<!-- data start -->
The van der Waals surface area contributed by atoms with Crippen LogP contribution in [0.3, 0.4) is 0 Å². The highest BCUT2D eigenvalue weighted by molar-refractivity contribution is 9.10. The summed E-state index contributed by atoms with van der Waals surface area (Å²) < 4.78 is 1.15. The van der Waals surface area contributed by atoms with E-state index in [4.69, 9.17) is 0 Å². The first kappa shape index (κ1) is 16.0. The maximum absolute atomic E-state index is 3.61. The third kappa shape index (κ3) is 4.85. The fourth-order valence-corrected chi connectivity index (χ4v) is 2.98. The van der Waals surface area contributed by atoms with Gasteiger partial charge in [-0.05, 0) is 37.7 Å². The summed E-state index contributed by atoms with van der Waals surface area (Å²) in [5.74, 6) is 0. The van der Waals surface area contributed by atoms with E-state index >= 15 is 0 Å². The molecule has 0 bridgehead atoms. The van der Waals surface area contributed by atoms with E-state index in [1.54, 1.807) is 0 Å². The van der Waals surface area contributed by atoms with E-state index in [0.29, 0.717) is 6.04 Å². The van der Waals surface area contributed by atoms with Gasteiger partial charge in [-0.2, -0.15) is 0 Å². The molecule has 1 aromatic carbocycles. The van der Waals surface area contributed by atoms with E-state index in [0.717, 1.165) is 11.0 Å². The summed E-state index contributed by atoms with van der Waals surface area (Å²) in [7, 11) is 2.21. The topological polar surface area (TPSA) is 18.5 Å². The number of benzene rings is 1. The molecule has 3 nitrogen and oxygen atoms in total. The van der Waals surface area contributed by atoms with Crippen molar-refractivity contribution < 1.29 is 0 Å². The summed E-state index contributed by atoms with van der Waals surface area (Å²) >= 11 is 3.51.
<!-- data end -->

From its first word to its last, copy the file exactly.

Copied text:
The van der Waals surface area contributed by atoms with Crippen LogP contribution in [0.3, 0.4) is 0 Å². The highest BCUT2D eigenvalue weighted by molar-refractivity contribution is 9.10. The summed E-state index contributed by atoms with van der Waals surface area (Å²) < 4.78 is 1.15. The van der Waals surface area contributed by atoms with E-state index in [4.69, 9.17) is 0 Å². The first kappa shape index (κ1) is 16.0. The maximum absolute atomic E-state index is 3.61. The third kappa shape index (κ3) is 4.85. The fourth-order valence-corrected chi connectivity index (χ4v) is 2.98. The van der Waals surface area contributed by atoms with Gasteiger partial charge in [-0.05, 0) is 37.7 Å². The summed E-state index contributed by atoms with van der Waals surface area (Å²) in [5.74, 6) is 0. The van der Waals surface area contributed by atoms with E-state index >= 15 is 0 Å². The molecule has 0 bridgehead atoms. The van der Waals surface area contributed by atoms with E-state index in [1.54, 1.807) is 0 Å². The van der Waals surface area contributed by atoms with E-state index in [0.29, 0.717) is 6.04 Å². The van der Waals surface area contributed by atoms with Gasteiger partial charge in [-0.2, -0.15) is 0 Å². The molecule has 1 aromatic carbocycles. The van der Waals surface area contributed by atoms with E-state index in [0.717, 1.165) is 11.0 Å². The summed E-state index contributed by atoms with van der Waals surface area (Å²) in [7, 11) is 2.21. The topological polar surface area (TPSA) is 18.5 Å². The number of benzene rings is 1. The molecule has 3 nitrogen and oxygen atoms in total. The van der Waals surface area contributed by atoms with Crippen molar-refractivity contribution < 1.29 is 0 Å². The summed E-state index contributed by atoms with van der Waals surface area (Å²) >= 11 is 3.51.